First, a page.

This week we did the unthinkable.
We were warned against it by many other veteran parents, but we didn't listen. Nope. Instead, we packed the kids in the car and drove 400 miles to San Francisco to visit grandma and grandpa.
It may not seem like much to some, but for those of you that have done it, you know that this is no easy feat.
A road trip with just two people is hard enough. I have been known to pack the entire trunk full during the days that it was just me and the hubby. Add two little ones on top of that and you can imagine. We bought a big SUV when we found out we would soon be growing into a family of four. It proved to be not big enough.
With Stella being in 2 years old and Carter being a mere 2 months old, preparation for this trip was a non-negotiable. And that preparation meant packing lots and lots of stuff. Aside from the normal kids stuff (the snacks, books, videos and diapers), I also started thinking about things that I'm not sure enough families think about: emergency things.
A worry wart by nature, I am always worried about driving with the kids. I mostly worry about my hubby's sometimes too aggressive driving nature and unsafe lane changes.
But some recent conversations among friends have led to another concern. When packing for this trip, I started thinking about the possibility of being stranded in the middle of nowhere. A broken down car on some desolate highway could be a disaster for a family. We tend to think that with our cell phones we are never out of touch, but even driving from southern to northern California, reception is spotty.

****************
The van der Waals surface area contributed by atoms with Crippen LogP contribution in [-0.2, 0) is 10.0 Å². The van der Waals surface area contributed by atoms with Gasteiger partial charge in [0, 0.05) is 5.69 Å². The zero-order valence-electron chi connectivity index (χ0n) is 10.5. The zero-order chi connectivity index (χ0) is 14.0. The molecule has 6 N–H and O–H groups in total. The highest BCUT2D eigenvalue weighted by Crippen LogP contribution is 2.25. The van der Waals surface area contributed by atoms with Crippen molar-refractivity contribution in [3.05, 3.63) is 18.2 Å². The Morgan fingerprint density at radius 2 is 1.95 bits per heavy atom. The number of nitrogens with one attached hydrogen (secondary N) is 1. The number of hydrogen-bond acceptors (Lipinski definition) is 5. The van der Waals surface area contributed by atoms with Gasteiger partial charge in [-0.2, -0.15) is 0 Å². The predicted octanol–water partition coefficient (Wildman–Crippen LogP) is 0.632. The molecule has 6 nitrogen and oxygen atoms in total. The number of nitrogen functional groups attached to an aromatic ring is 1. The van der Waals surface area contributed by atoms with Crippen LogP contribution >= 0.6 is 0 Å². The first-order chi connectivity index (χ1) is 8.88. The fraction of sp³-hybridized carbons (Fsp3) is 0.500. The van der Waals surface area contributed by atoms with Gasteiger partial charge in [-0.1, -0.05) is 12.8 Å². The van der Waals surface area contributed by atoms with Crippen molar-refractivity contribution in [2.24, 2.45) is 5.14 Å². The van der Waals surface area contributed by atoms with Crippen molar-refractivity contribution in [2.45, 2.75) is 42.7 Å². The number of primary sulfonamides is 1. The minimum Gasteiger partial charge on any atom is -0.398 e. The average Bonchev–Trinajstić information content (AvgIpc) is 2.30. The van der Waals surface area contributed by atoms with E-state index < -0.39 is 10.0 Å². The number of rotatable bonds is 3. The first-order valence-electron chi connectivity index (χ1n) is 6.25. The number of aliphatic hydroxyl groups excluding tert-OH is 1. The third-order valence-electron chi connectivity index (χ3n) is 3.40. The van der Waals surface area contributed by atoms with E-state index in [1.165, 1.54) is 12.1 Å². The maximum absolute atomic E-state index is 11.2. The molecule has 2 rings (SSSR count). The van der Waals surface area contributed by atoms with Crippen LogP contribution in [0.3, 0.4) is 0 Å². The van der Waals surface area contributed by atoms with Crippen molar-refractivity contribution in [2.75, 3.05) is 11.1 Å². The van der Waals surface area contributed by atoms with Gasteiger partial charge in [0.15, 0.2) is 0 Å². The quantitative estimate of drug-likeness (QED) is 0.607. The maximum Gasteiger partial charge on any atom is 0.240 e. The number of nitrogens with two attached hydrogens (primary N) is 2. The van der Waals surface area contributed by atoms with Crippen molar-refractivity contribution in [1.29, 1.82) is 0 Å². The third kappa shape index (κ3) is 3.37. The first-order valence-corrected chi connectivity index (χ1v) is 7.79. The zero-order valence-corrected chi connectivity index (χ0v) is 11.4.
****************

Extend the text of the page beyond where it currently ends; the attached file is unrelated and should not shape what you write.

So I started packing bottles of water and extra food. I thought, sure why not bring some additional layers of clothes, just in case. I checked to make sure the car was well-stocked with First Aid supplies — going beyond just Band-Aids and ointment.
There are so many things to think about when traveling with children. It's easy to accidentally leave something important behind.
To put my mind at ease for the trip, and in general, I've decided that It doesn't hurt to always leave some emergency items in the car.
There are many roadside emergency kit checklists online that can help parents, or anyone, to increase safety, reduce stress and get back on the road faster. Check out this list by Consumer Reports, for an example, and customize it to fit your family's needs.